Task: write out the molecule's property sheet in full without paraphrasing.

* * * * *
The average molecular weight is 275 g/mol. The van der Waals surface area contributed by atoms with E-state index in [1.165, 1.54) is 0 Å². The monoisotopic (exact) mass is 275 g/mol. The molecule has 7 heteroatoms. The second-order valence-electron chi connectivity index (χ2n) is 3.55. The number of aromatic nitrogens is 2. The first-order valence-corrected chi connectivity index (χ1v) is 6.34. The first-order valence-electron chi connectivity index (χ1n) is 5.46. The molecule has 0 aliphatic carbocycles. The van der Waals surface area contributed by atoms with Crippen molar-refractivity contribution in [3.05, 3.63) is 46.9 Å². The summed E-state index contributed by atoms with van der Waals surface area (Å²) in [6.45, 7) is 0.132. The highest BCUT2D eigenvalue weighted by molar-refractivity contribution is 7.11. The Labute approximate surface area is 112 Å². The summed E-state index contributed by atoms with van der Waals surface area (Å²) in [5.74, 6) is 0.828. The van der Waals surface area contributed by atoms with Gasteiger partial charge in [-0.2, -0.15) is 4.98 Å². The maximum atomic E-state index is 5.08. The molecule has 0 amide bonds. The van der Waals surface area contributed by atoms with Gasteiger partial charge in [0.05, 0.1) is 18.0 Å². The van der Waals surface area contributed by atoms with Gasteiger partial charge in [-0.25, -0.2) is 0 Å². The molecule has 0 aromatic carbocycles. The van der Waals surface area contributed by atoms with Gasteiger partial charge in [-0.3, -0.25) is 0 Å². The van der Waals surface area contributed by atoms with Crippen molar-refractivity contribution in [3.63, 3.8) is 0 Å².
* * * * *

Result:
The average molecular weight is 275 g/mol. The van der Waals surface area contributed by atoms with E-state index in [1.165, 1.54) is 0 Å². The monoisotopic (exact) mass is 275 g/mol. The molecule has 7 heteroatoms. The second-order valence-electron chi connectivity index (χ2n) is 3.55. The number of aromatic nitrogens is 2. The first-order valence-corrected chi connectivity index (χ1v) is 6.34. The first-order valence-electron chi connectivity index (χ1n) is 5.46. The molecule has 0 aliphatic carbocycles. The van der Waals surface area contributed by atoms with Crippen molar-refractivity contribution in [3.05, 3.63) is 46.9 Å². The summed E-state index contributed by atoms with van der Waals surface area (Å²) in [6.45, 7) is 0.132. The highest BCUT2D eigenvalue weighted by molar-refractivity contribution is 7.11. The Labute approximate surface area is 112 Å². The summed E-state index contributed by atoms with van der Waals surface area (Å²) in [5.74, 6) is 0.828. The van der Waals surface area contributed by atoms with Gasteiger partial charge in [-0.2, -0.15) is 4.98 Å². The maximum atomic E-state index is 5.08. The molecule has 0 amide bonds. The van der Waals surface area contributed by atoms with Gasteiger partial charge in [0.05, 0.1) is 18.0 Å². The van der Waals surface area contributed by atoms with Gasteiger partial charge in [-0.25, -0.2) is 0 Å². The molecule has 0 aromatic carbocycles. The van der Waals surface area contributed by atoms with Gasteiger partial charge in [-0.3, -0.25) is 0 Å². The van der Waals surface area contributed by atoms with Crippen molar-refractivity contribution in [3.63, 3.8) is 0 Å².